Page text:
Which brings up another question we struggle with. How much should be share of the backstory of these children’s lives? Some children we’re not free to publish any information as their particular situation is too sensitive for legal or cultural reasons. For the others, are we “marketing” the stories of children and their various traumas for the sake of fund-raising and organisational survival (or profit). Some facts are perhaps impossible to explain from this cultural situation. Some may cause anger, cultural arrogance, revulsion, affluence guilt, etc. Some of our neighbors resent the outsiders who appear to have made a career of bringing shame to their cultures and families through the retelling of various tragedies. And the photos, do they always have to be so pathetic?
These concerns are legitimate and we also squirm with what we sometimes see going out for public consumption. But how to avoid “the excesses of charity” is not a line that is easy to discern. Feel free to share your ideas, cautions, or questions back to us as a way of keeping our perspective and practices in the best possible format.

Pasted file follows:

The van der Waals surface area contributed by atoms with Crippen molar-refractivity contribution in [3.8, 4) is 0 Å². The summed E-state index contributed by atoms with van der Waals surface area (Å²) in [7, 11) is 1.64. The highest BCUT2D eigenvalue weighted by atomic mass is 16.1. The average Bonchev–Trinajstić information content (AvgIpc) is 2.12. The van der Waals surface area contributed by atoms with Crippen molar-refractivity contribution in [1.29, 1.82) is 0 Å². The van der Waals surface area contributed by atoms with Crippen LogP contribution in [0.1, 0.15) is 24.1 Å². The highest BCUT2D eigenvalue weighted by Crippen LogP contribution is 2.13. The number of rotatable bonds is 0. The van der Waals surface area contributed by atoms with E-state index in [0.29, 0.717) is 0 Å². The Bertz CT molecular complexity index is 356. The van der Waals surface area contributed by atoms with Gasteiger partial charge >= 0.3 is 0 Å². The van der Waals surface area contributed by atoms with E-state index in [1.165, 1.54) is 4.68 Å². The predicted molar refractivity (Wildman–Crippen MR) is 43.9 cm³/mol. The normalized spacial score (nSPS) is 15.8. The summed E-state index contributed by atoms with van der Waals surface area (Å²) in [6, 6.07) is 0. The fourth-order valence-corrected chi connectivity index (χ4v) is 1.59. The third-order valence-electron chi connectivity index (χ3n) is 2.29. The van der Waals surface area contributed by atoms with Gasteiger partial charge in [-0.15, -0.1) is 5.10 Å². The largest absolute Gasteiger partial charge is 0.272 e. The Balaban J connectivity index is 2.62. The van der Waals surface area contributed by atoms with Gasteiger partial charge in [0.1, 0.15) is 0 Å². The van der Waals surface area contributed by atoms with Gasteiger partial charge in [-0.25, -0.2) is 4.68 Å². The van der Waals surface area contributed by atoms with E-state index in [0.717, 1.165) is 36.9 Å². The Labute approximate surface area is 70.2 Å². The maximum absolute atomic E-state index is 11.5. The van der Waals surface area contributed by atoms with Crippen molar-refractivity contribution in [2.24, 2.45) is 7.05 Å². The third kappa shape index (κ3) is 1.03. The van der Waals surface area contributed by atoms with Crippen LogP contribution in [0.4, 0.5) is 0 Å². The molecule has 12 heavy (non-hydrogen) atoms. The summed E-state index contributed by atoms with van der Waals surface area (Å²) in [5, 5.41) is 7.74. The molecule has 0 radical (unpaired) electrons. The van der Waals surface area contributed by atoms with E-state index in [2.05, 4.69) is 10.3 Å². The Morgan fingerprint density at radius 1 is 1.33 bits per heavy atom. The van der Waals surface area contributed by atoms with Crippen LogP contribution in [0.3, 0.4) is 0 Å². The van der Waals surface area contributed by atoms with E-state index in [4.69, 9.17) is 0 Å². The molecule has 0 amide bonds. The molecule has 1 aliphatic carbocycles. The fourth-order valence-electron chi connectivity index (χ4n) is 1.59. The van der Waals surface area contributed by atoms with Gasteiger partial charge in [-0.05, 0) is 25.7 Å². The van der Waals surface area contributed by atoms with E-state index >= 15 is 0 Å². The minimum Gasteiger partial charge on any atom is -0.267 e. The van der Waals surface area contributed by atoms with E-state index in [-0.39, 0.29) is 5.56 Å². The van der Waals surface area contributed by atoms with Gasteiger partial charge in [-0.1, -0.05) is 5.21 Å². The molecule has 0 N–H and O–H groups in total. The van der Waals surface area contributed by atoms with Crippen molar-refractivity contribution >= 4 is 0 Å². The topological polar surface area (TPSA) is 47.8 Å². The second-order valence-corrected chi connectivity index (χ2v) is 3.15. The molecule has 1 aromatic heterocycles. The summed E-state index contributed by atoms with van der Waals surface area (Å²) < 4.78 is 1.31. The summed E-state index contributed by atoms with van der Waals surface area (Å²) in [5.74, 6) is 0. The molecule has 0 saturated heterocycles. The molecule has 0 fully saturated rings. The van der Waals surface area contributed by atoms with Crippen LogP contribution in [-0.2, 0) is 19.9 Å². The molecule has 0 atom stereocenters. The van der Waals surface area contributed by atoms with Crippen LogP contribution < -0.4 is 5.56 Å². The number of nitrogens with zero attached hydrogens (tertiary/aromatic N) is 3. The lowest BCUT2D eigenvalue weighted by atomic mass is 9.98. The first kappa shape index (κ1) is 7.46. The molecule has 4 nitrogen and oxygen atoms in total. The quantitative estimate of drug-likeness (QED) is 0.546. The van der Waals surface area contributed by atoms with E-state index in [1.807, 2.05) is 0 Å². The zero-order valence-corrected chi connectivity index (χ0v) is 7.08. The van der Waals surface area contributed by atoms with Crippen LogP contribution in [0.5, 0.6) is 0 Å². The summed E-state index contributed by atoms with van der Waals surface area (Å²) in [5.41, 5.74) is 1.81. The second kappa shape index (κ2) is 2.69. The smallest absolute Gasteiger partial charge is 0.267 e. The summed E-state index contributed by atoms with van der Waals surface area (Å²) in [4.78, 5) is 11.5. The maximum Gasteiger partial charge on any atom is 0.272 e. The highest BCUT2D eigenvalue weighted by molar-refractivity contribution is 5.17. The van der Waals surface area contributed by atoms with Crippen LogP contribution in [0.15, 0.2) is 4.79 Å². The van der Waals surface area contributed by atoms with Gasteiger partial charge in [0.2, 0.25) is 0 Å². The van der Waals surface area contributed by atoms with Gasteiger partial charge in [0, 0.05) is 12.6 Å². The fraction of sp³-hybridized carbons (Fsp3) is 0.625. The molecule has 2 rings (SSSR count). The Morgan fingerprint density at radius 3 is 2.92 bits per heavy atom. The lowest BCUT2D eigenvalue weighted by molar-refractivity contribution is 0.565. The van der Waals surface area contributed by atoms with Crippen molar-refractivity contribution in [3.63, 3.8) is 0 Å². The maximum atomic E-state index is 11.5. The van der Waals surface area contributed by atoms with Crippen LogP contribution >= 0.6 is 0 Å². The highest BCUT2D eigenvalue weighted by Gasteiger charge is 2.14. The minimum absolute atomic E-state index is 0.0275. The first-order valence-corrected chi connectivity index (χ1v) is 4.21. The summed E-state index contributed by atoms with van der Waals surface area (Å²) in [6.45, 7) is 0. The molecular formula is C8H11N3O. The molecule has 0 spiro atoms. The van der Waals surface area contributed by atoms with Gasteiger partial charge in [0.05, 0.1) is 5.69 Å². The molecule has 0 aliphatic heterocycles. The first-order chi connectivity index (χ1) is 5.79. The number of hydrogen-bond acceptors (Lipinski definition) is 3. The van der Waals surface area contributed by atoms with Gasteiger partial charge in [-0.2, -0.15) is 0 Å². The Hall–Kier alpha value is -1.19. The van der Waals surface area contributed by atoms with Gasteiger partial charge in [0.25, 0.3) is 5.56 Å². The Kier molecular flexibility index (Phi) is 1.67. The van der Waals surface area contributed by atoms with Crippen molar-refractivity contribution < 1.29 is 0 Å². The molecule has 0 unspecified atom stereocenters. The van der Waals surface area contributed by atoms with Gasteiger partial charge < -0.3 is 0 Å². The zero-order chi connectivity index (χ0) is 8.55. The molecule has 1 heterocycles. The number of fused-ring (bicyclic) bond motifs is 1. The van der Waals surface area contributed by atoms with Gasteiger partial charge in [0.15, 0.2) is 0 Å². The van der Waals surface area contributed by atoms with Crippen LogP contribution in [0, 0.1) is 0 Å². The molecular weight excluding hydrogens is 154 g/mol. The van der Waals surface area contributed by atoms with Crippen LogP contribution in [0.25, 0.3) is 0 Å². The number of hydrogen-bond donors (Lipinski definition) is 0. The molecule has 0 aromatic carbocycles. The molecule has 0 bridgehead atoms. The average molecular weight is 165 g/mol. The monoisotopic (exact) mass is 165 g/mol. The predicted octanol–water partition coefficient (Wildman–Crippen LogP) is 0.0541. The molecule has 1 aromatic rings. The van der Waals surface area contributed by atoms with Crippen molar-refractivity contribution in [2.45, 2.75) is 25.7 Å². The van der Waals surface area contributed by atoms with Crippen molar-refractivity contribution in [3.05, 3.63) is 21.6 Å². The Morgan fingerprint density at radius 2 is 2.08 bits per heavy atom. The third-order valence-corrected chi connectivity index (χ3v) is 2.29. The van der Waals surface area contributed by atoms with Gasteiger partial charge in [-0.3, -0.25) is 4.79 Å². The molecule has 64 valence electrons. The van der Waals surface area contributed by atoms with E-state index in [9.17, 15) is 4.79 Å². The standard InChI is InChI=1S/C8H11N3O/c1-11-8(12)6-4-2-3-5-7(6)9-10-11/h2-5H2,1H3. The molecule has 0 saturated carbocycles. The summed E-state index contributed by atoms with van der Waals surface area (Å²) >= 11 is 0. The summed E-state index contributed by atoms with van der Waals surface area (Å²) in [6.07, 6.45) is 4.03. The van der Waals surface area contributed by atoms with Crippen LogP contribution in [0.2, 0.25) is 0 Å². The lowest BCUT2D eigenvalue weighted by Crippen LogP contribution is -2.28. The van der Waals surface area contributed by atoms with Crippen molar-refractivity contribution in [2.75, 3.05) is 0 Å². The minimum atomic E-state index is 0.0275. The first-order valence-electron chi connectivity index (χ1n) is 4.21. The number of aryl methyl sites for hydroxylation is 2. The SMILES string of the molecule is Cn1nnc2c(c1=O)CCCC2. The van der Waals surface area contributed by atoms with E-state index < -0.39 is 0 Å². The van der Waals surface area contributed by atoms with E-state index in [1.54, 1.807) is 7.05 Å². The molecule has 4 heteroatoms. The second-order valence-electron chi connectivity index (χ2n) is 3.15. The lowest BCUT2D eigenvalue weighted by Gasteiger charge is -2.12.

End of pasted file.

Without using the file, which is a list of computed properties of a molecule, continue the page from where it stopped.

This photo will also introduce you to our newest house-mother, Phumzile (POOM-ZEE-LEH) Nhlabatsi. She started with us back in September. She’s quickly gaining understanding of the business side of New Life Homes, and at home she’s a star!! The girls in her house have blossomed under her loving input. And she really wanted a “new little one.” She had to take three, but is doing a super job with these three that do have a sad story and need lots of loving attention.
Please pray for wisdom for Phumzile, restoration for the souls of these three girls, and God’s continued provision for this ministry.
Thanks for all you do to make this possible. It’s an honor to be here.